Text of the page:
Let’s try to understand what religious beliefs are. What makes a religious belief work, take hold, and are found across cultures and generations? In these posts I’m continuing to focus on Religion Explained: The Evolutionary Origins of Religious Thought by Pascal Boyer whose explanation is grounded in cognitive theory. That is, this is a cognitive explanation for religion.
Religious beliefs — gods, ghosts, virgin births, etc — are not randomly fabricated nonsense. (I included ghosts as an example of religious beliefs because I’m discussing religion in its most generic sense and not confining myself to mainstream Western religions.) Religious concepts actually follow certain rules or recipes. They have specific types of properties. The Flying Spaghetti Monster, on the contrary, is a concoction made to look like “randomly fabricated nonsense”; the ingredients that go into the making of real religious concepts could scarcely produce a Flying Spaghetti Monster.
I cannot possibly explain in depth how this recipe works in a blog post. To get the details one ought to read the first two chapters of Boyer’s book. I will try to hit key highlights. (And of course the terms used in describing cognitive processes are necessarily metaphorical.)
There are two essential ingredients that go into making a viable religious concept, and they need to be mixed in the right proportions. Boyer discusses the experimental research behind it all but I won’t address any of that here.
Take the overall understanding of what we all have by the idea of “animal”. We have all constructed since infancy an common set of ideas of what being an “animal” means, such as:
- animals grow and die
- animals have typical shapes or body plans
- animals need food to survive
- animals reproduce “after their own kind” or species
In fact we have “minitheories” about what it means to be an animal. As soon as we understand something is an animal we immediately infer many things about it that we do not need to check or test each time: e.g. it consists of the same sorts of innards, digestive tract, nervous system, as any other animal; that it will have a symmetrical shape; that it eats to survive — either plants or other animals; that if it kills and eats other animals it does so because it gets hungry, and so forth.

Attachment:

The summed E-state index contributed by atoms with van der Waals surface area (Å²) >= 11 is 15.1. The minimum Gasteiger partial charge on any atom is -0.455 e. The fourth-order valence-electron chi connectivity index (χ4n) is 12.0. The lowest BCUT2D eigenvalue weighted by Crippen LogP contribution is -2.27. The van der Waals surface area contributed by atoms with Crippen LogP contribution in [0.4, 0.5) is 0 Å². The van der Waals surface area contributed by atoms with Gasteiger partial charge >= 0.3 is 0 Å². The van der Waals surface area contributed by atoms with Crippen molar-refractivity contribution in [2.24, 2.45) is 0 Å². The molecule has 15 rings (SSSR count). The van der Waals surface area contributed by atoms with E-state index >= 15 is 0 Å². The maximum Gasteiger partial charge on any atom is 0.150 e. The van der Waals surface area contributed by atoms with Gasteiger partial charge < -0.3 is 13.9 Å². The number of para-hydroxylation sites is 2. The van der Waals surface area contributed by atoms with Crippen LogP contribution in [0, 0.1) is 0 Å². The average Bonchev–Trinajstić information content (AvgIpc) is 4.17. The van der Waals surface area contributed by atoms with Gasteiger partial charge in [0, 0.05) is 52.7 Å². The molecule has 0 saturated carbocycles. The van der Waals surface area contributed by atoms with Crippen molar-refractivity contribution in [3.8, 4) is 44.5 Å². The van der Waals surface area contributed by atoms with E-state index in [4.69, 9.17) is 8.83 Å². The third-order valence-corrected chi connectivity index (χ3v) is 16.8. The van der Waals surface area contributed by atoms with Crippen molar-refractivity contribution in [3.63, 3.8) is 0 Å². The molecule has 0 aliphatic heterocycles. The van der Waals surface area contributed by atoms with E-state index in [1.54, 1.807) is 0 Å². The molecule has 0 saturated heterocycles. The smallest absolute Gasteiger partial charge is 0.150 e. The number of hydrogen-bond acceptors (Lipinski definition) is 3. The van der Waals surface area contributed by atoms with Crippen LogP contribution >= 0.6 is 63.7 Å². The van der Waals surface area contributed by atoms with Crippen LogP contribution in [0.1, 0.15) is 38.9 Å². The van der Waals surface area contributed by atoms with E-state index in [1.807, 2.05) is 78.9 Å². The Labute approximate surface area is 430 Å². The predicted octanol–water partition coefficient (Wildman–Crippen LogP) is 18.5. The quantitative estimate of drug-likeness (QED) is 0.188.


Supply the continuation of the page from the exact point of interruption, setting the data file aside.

If you never heard of an Invisible Rail but were told it was an animal creature of some sort, then you would instantly know all of the above about it before even knowing what sort of animal it was or what it looked like.
An animal category in our heads enables us to make sense of “natural concepts” and to make all sorts of inferences about their behaviour without ever being told such details again each time we learn about a new animal.
In other words, we have a whole range of expectations that come into play whenever we are told about a new animal. If you heard that an Invisible Rail laid eggs from which baby Invisible Rails hatched you would not be surprised. If in addition you learned that it had wings, you would know it is a bird, and you would assume it has a beak and feathers. All of this would be consistent with the sorts of details you would have expected to hear about a something belonging to the animal category of knowledge.
But if you hear that an Invisible Rail had the ability to suddenly materialize anywhere and anytime when a child was deeply distressed, that would be unexpected information. That ability would violate all that you know about the properties of physical bodies. It would not be something your understanding of animals allowed to happen.
In fact, you would almost certainly recall that unexpected detail about the Invisible Rail because it is so unusual, so unexpected. You would imagine the Invisible Rail is a very unusual sort of animal.
But at the same time everything else about the Invisible Rail — laying eggs, feathers, wings, beak — would be exactly as you expect.
A religious concept consists of these two things:
- it violates certain expectations from what we call “ontological categories”
- it preserves other expectations.
There are a few more rules surrounding these two details, but first let’s understand “ontological categories”. read more